The things I do for you. A week in Paris last month involved grilled pigs' trotters (the waitress anxiously warned me they were "specialised" though I would have thought they were better described as being full of annoying bones); a heavenly steak tartare, the raw beef creamed with capers and egg yolk; and andouillettes, the coarse-grained sausages filled with chopped pig-innards that are the stuff of a vegetarian's nightmare.
The upshot was that I narrowly escaped being hit with excess-baggage charges for my belly on the way back and I'm being mistaken for the Michelin man.
This kilogram crisis explains why I was drawn to this newly opened Japanese place tucked down the quiet end of Customs St, around the corner from the Tepid Baths where most people don't even know it's still Customs St. Japanese food, after all, has plenty of options for the circumferentially challenged.
The oddly named eatery derives from the transplantation of Cafe Rikka which had to shut up shop at Victoria Park when redevelopment started there. Indeed, Rikka's name is still on the menu. But as the name suggests, it has an identity all its own.
The word "industry" may refer to the fitout - the view when you look up is all concrete and ducting - but could just as easily be applied to the conscientiousness with which the staff, both backroom and front of house, approach their work.
The "zen" is easier to understand: as is common with Japanese food, the dishes here are as much an aesthetic as a gastronomic experience and conducive to the contemplation that aids good digestion.
The menu, which warns you not to expect the ordinary, is nothing if not comprehensive and gives a fresh inflection to the standard Japanese bill of fare.
Thus the list of sushi and sashimi is amplified by a selection of "wraps" - the outer skin is seaweed, not pita; and the teppanyaki (hot-plate) and yakitori (flame grill) dishes are supplemented by the top-of-the-range robata grill which uses the special oak charcoal called bincho-tan.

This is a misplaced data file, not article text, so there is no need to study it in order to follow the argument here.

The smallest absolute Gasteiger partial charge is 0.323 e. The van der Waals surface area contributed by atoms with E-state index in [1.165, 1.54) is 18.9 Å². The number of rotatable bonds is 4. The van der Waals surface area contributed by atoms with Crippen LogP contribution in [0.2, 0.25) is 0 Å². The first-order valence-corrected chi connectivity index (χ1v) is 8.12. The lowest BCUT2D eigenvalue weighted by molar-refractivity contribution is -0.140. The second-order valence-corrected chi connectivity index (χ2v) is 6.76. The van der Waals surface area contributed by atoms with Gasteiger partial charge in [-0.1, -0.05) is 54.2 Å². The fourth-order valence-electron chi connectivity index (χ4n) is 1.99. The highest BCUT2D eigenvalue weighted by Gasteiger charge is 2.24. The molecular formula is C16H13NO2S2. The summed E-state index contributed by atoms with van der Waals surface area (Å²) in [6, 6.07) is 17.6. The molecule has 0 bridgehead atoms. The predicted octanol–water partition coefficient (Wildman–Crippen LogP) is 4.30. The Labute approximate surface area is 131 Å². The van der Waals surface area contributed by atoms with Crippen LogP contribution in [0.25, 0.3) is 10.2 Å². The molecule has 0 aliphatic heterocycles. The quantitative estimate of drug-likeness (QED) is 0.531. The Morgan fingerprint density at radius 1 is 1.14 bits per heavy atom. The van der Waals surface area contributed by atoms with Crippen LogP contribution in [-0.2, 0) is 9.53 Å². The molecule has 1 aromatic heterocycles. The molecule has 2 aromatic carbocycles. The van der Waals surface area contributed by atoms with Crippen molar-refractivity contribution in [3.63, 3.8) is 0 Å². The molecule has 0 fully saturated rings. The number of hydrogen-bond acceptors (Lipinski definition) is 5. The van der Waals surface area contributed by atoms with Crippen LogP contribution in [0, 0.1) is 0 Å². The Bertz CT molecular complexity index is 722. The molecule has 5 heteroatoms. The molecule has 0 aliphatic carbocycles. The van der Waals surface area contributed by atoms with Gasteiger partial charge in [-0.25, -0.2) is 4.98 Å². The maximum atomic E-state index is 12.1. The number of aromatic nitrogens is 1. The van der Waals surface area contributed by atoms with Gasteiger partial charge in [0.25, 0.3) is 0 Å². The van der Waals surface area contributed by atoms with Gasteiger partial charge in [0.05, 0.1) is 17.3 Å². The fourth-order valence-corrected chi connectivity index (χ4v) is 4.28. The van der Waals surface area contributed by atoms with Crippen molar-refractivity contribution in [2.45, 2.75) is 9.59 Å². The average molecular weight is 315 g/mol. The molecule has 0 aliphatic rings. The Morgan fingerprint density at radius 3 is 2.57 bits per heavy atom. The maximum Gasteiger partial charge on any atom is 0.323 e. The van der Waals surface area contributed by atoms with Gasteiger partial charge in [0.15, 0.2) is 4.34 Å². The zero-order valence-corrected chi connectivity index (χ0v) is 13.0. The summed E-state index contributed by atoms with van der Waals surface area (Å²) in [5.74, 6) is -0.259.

In between is a wealth of choice all under the heading "tapas", a term whose migration from Spanish to other cuisines now seems global.
We chose widely, washing our food down with the cheap and cheerful house sake - there's a more-than-adequate wine list and beer by the gallon but hot sake goes best with Japanese food, I reckon.
The most expensive sashimi dish at $32 seemed sparse for the price but the variety and glistening freshness of the fish was exceptional. The crumbed oysters ($9 for three), fried medium-rare, were plump and delicious and there were other tempting surprises such as lotus root, sliced and fried like potato crisps, and prawn shu mai, a Japanese variant on the yum cha standard which was greaselessly juicy and subtly fragrant.
Of the barbecued options I preferred the lamb rack - two large and very moist cutlets - to the kingfish, which was a shade overdone. Some green tea icecream (much better than it sounds) made for a perfect finale.
Japanese restaurants are two a yen these days, and it takes something special to stand out.
I'm not sure that the food at Industry Zen was quite the revelation delivered by Gion in Parnell, but the atmosphere, which includes a dramatic formal curtain call by the kitchen staff makes it a cool destination and a charming experience.
Go soon. But book. We went on a Monday and it was packed.
$135 for two
Dishes (8): $6-$13
Ambience: True to its name
Vegetarians: Marked choices
Watch out for: The chefs' curtain call
Bottom line: Neo-Japanese